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Asia telcos lack insight into subscribers' data usage

Region's operators need to have in-depth understanding of subscribers' data usage in order to better cope with growing data influx and improve customer experience, says executive.
Written by Kevin Kwang, Contributor

Asia's telecommunication operators lag behind their European and American counterparts in understanding how subscribers are consuming data, and this is hindering them from better coping with increasing data flowing through their broadband networks, an executive noted.

Speaking to ZDNet Asia in an interview Friday, Cam Cullen, vice president of product management at Procera Networks, said the region's telcos are, in general, still lacking insight into how users are consuming data, and what devices they are on while consuming information, among others.

This is unlike Europe and the U.S. The former has enacted the Bill Shock law to prevent exorbitant data roaming fees, while the latter has introduced tiered data pricing to curb 3G broadband usage, as a result of understanding how data is being circulated, he noted.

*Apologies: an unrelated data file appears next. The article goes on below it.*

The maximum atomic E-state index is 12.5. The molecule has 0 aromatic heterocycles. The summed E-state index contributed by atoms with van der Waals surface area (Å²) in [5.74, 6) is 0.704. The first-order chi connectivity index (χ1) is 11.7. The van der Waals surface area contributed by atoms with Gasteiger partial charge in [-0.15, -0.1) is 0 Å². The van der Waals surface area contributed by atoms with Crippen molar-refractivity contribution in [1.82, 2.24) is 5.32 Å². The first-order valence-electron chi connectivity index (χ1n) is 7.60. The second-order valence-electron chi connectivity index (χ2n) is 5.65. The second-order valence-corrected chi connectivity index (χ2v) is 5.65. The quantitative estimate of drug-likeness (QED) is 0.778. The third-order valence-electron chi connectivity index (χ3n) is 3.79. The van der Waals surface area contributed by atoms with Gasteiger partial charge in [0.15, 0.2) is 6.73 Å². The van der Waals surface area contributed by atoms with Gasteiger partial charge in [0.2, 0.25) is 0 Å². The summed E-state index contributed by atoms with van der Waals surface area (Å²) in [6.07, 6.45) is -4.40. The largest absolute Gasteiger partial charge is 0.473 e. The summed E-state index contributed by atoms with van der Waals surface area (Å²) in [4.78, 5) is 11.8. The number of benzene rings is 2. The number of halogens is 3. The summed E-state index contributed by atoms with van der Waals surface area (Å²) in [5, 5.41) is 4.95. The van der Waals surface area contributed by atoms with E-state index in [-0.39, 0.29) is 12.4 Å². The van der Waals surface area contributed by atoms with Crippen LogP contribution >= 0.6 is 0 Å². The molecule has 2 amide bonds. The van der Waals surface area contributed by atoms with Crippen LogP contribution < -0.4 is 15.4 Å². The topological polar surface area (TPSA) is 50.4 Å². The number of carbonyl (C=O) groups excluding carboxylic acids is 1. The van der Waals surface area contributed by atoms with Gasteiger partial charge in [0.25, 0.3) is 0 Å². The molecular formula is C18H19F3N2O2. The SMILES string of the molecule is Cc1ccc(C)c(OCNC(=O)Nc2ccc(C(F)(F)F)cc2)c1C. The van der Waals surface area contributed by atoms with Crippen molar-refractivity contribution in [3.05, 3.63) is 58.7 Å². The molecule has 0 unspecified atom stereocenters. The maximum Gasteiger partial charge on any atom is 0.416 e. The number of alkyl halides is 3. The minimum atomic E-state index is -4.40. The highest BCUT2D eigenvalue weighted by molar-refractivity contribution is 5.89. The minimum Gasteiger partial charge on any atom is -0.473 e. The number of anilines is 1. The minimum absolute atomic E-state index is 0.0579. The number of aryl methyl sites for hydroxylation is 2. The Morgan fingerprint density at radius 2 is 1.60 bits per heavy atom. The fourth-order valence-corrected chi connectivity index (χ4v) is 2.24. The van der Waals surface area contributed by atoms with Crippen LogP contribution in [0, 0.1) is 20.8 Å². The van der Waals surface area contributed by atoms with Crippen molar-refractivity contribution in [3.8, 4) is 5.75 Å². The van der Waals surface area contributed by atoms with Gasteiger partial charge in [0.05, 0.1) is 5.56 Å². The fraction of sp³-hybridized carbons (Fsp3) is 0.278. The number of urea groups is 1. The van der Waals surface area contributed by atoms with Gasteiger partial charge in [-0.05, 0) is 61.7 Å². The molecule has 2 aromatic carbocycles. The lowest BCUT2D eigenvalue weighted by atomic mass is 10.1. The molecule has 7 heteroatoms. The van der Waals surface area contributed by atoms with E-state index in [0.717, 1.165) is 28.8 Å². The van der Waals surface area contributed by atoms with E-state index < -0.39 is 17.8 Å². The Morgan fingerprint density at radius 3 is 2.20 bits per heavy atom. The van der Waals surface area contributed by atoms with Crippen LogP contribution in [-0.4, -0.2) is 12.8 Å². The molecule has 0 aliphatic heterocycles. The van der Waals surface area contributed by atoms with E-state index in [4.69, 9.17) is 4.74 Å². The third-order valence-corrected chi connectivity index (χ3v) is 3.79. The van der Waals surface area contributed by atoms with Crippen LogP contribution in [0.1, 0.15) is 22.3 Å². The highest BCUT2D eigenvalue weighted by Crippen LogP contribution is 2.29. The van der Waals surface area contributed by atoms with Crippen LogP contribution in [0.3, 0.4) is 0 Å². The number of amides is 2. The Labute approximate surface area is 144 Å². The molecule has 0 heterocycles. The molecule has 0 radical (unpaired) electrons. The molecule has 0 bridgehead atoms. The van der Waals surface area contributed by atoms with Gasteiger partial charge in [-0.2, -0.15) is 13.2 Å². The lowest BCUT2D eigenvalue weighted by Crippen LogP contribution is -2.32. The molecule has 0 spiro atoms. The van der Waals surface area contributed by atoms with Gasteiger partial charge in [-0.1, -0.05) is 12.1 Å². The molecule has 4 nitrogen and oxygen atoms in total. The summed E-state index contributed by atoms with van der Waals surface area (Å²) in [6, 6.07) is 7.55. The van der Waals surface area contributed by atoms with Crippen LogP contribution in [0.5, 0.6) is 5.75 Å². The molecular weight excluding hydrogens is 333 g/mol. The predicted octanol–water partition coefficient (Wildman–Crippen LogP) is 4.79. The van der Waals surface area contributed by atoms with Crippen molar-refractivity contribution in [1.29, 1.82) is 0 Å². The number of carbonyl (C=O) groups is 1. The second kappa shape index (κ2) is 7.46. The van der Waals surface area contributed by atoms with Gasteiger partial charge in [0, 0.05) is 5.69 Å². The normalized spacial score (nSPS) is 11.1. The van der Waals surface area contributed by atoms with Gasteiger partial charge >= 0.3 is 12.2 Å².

"Mobile operators, for example, don't really understand data and how it is being consumed. Two years ago, mobile online usage was confined to BlackBerry e-mail access and a small amount of Web browsing. This has since changed with the introduction of [Apple's] iPhone and how it has altered consumers' mindset of going online with their mobile devices," he said.

Studies done appear to back up Cullen's point of increasing mobile Web usage. The U.K. telecom regulator Ofcom, for instance, revealed in a study released Thursday that broadband take-up in the country grew by 3 percent between the first quarters of 2009 and 2010 to 71 percent, with mobile broadband the driving force behind the increase.

In order to have real-time, granular insight into their networks, telcos would have to invest in technologies that would allow for deep packet inspection (DPI), Cullen suggested. Procera Networks, for one, is a provider of DPI products that allow businesses to inspect every byte of every packet that passes through the network, down to the level of packet headers, types of applications used and the actual packet content.

According to the vice president, Spanish telco Yoigo is one that is using the company's products to identify who its users are, what apps they are employing to access the Web and where they are connecting to the network. This way, Yoigo can optimize its users' connection and give quality of experience a boost, he noted.

Bandwidth challenges in APAC
Daniel Sloan, the Asia-Pacific technical director for Procera Networks who was sitting in the same interview as Cullen, further illustrated the challenges faced by regional telcos, particularly in matured markets with saturated subscriber bases such as Singapore.

He said these telcos are experiencing difficulties in providing consistent service standards for their users because as more people link up to the finite number of 3G towers, service is bound to "degrade".